Ron Costello

Thursday, May 18, 2017

You Can't Fool the Faithful

We'll get to Mr. Giles in a minute, but first some questions.

Like, where are Phillies' top three prospects: J.P. Crawford, Jorge Alfaro, and Nick Williams? It's not like Alfaro, Crawford, and Williams is fresh-faced youngins right out of high school. They're seasoned minor leaguers: Alfaro, 8 years, Crawford five, and Williams six.

When is ready and when is not?

The Phillies have been accused of holding players too long at the Triple-A level, see Ryan Howard and Maikel Franco. Franco filed a grievance, alleging the club acted in bad faith by keeping him at Triple-A purposefully to delay his free agency. Nice, huh? Nice way to treat your top prospect.

Or could it be that the three listed above are mediocre and the club is waffling about bringing them up? You can fool the Faithful some of the time, but not all of the time.

But let's look at the players the Phillies got in the Cole Hamels and Ken Giles trades: First Hamels — Williams, Alfaro, pitchers Jake Thompson, Alex Asher, Matt Harrison, and Jerald Eickhoff. Only Eickhoff is on the 25 man roster. He's 0-4, with a 4.53 ERA.

The Phillies released Harrison and ate his $15.2 million salary. Asher pitched seven games for the Phillies and got hammered, posting an ugly 9.31 ERA. In March he was traded to Baltimore for a player to be named later. Thompson has been up to the Show and was so bad they sent him back down, so now he's getting hammered at Lehigh Valley.

In the cases of Asher and Thompson, these were not your typical rookie struggles, it's been pitch and duck.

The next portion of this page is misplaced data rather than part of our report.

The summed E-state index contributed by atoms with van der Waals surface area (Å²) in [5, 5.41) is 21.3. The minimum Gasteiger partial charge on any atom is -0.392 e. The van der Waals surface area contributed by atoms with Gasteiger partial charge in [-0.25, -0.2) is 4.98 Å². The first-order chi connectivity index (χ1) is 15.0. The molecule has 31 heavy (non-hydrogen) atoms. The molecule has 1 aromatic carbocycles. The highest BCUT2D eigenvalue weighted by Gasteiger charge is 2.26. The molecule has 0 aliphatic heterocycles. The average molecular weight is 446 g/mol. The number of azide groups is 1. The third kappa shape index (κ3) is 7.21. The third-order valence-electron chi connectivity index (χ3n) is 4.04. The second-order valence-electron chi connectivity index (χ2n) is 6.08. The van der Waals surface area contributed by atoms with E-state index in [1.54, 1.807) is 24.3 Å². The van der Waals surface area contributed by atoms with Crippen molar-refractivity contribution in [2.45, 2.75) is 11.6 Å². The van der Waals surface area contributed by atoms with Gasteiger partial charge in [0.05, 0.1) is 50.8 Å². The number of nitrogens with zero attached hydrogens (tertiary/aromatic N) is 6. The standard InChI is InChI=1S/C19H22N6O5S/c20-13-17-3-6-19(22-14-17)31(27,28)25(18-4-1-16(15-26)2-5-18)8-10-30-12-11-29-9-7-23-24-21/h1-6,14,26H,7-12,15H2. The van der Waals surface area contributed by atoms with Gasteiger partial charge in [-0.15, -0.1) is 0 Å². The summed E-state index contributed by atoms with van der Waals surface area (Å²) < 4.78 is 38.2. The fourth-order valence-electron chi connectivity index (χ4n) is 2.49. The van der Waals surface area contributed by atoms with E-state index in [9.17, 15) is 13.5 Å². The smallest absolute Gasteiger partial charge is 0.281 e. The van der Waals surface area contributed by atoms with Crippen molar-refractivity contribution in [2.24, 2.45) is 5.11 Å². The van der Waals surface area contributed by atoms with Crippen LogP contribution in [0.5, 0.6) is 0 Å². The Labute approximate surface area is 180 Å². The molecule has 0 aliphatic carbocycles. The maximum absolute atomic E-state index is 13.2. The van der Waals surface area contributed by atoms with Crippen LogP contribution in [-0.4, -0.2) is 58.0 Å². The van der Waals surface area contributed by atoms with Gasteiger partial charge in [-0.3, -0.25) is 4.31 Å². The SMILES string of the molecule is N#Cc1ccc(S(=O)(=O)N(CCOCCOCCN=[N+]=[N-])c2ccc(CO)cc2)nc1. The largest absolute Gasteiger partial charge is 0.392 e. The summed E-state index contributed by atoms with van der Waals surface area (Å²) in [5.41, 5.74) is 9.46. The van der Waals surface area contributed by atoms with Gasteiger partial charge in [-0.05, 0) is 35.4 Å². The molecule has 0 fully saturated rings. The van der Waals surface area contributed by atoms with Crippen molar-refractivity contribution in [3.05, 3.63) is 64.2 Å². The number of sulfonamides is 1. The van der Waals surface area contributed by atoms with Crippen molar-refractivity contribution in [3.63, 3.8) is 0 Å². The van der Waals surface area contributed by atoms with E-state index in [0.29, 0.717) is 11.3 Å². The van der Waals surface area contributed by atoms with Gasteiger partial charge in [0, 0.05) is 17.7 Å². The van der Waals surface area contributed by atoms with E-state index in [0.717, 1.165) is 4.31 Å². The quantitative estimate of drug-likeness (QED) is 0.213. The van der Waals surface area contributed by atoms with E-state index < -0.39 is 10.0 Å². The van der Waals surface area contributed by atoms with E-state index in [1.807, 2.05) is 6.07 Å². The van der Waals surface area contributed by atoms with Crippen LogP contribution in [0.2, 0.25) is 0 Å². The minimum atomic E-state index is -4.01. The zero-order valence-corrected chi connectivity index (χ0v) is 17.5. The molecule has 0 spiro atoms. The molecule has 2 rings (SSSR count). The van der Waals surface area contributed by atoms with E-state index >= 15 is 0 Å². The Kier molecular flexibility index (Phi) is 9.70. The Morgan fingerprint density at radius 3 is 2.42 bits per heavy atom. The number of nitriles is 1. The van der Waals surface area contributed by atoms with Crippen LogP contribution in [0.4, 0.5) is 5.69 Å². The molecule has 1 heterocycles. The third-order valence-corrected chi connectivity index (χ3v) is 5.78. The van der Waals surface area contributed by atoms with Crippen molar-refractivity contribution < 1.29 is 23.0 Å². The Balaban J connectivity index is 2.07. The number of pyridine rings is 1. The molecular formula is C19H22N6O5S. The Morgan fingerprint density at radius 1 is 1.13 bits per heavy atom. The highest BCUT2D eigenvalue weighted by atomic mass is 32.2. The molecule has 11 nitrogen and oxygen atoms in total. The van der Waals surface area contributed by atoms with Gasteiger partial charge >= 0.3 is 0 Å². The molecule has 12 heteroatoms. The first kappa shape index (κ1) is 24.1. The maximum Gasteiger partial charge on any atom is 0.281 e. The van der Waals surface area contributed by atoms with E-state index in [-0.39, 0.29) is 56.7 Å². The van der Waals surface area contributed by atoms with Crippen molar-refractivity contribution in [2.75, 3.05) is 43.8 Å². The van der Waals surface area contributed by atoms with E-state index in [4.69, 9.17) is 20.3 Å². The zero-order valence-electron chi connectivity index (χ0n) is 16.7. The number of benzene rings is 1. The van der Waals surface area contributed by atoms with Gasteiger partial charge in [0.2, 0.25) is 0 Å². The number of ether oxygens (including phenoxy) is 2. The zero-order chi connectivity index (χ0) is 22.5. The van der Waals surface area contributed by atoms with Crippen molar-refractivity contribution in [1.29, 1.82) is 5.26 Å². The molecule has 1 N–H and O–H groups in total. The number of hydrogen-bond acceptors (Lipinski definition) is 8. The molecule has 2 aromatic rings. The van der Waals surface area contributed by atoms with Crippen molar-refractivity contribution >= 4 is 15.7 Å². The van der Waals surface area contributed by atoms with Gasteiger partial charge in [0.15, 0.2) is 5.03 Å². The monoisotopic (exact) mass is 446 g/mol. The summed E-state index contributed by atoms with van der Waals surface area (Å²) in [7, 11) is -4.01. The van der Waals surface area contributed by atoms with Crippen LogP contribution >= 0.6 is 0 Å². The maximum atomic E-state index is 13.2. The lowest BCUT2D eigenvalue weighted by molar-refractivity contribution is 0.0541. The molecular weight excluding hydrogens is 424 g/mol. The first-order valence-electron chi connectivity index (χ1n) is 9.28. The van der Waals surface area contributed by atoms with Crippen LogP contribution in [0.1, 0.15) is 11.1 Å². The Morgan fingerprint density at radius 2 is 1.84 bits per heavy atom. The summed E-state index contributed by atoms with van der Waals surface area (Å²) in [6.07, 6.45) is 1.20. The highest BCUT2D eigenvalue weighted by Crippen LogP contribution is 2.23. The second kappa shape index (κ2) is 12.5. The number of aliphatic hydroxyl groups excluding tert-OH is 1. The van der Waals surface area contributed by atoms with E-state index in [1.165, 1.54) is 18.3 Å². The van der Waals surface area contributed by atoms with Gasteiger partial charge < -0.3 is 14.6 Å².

The Giles trade — Vince Velasquez, Brett Oberholtzer, Mark Appel, Thomas Eshelman, and Harold Auasuz. Velasquez's first time around — last season — was impressive. But he's struggled lately and has been mentioned in trade rumors. Eshelman, a Houston second round pick, was released and is now in the Blue Jays organization.

Appel has struggled at Lehigh Valley and is nowhere near the first round pick Houston used on him. A disappointment in Houston, he was offered up in the Giles trade and the Phillies grabbed him. Arauz is in the low minors and still a work in progress.

Apple may find himself, eventually, and Velasquez could become at top of the rotation pitcher, and Ron's next book could make the NY Times Best Sellers list. It all remains to be seen.

Need I remind you that Ken Giles is pitching lights out as Houston's closer. It's not a coincidence that Giles has 11 saves and Houston has an eight-game lead in the American League West.

Nobody saw that the Phillies would need a closer for the Mackanin predicted, .500 season? If you've got a lead after the seventh, you got to hold it, and Kenny Giles can hold it. When traded, Giles was just 24, with a great future.

Did Texas steal the Phillies Ace and did Houston steal its closer? You decide. And why don't you see this stuff in the newspapers?

Meanwhile, the Phillies bullpen is a disaster. They could've built their bullpen around the homegrown Giles, instead of renting over-the-hill players mixed with younger, inexperienced arms. But two-three years ago the Phillies were body hungry.

And speaking of the Giles trade, that was GM Matt Klentak's first, which comes around to the final question, just who is making the player decisions for the Phillies? Is it the brainy Klentak, who Andy MacPhail hired and put under his wing? Or the baseball lifer himself, MacPhail, who had success at Minnesota, Chicago, and Baltimore?

All questions worth pondering.

As we head into the middle part of the season, will we see a different team on the field in the second half? Will the brain trust roll the dice and go young after the July 31?

The Faithful want to know, and they're watching. They're always watching.

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